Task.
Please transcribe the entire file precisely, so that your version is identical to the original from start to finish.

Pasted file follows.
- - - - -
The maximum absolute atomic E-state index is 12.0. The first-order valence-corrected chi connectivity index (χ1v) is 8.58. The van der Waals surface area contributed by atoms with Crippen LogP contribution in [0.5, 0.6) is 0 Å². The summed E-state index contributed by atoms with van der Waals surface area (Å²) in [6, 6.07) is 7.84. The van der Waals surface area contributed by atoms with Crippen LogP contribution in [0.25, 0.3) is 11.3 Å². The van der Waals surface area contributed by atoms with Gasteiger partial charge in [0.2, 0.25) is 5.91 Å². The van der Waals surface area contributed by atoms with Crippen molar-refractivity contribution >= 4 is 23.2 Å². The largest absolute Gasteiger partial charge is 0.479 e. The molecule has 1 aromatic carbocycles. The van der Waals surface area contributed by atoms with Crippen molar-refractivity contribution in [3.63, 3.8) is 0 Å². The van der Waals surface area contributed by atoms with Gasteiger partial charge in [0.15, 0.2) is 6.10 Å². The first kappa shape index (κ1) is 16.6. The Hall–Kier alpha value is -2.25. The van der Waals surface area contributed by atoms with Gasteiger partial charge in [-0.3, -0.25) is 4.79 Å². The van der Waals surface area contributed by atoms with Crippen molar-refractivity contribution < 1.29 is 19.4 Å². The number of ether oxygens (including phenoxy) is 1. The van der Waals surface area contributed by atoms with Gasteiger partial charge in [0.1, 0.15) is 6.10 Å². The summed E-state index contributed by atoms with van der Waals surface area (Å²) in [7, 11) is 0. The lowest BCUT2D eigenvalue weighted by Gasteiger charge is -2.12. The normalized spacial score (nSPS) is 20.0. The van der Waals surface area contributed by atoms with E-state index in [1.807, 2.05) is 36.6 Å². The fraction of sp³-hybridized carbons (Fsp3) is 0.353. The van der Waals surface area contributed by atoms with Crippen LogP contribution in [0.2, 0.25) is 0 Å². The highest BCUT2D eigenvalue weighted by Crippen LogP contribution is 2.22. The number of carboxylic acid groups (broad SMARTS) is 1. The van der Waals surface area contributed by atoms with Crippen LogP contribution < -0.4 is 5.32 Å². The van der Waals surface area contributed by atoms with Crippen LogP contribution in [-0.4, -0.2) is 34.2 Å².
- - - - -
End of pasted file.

The maximum absolute atomic E-state index is 12.0. The first-order valence-corrected chi connectivity index (χ1v) is 8.58. The van der Waals surface area contributed by atoms with Crippen LogP contribution in [0.5, 0.6) is 0 Å². The summed E-state index contributed by atoms with van der Waals surface area (Å²) in [6, 6.07) is 7.84. The van der Waals surface area contributed by atoms with Crippen LogP contribution in [0.25, 0.3) is 11.3 Å². The van der Waals surface area contributed by atoms with Gasteiger partial charge in [0.2, 0.25) is 5.91 Å². The van der Waals surface area contributed by atoms with Crippen molar-refractivity contribution >= 4 is 23.2 Å². The largest absolute Gasteiger partial charge is 0.479 e. The molecule has 1 aromatic carbocycles. The van der Waals surface area contributed by atoms with Crippen molar-refractivity contribution in [3.63, 3.8) is 0 Å². The van der Waals surface area contributed by atoms with Gasteiger partial charge in [0.15, 0.2) is 6.10 Å². The first kappa shape index (κ1) is 16.6. The Hall–Kier alpha value is -2.25. The van der Waals surface area contributed by atoms with Gasteiger partial charge in [-0.3, -0.25) is 4.79 Å². The van der Waals surface area contributed by atoms with Crippen molar-refractivity contribution < 1.29 is 19.4 Å². The number of ether oxygens (including phenoxy) is 1. The van der Waals surface area contributed by atoms with Gasteiger partial charge in [0.1, 0.15) is 6.10 Å². The summed E-state index contributed by atoms with van der Waals surface area (Å²) in [7, 11) is 0. The lowest BCUT2D eigenvalue weighted by Gasteiger charge is -2.12. The normalized spacial score (nSPS) is 20.0. The van der Waals surface area contributed by atoms with E-state index in [1.807, 2.05) is 36.6 Å². The fraction of sp³-hybridized carbons (Fsp3) is 0.353. The van der Waals surface area contributed by atoms with Crippen LogP contribution in [0.2, 0.25) is 0 Å². The highest BCUT2D eigenvalue weighted by Crippen LogP contribution is 2.22. The number of carboxylic acid groups (broad SMARTS) is 1. The van der Waals surface area contributed by atoms with Crippen LogP contribution < -0.4 is 5.32 Å². The van der Waals surface area contributed by atoms with Crippen LogP contribution in [-0.4, -0.2) is 34.2 Å².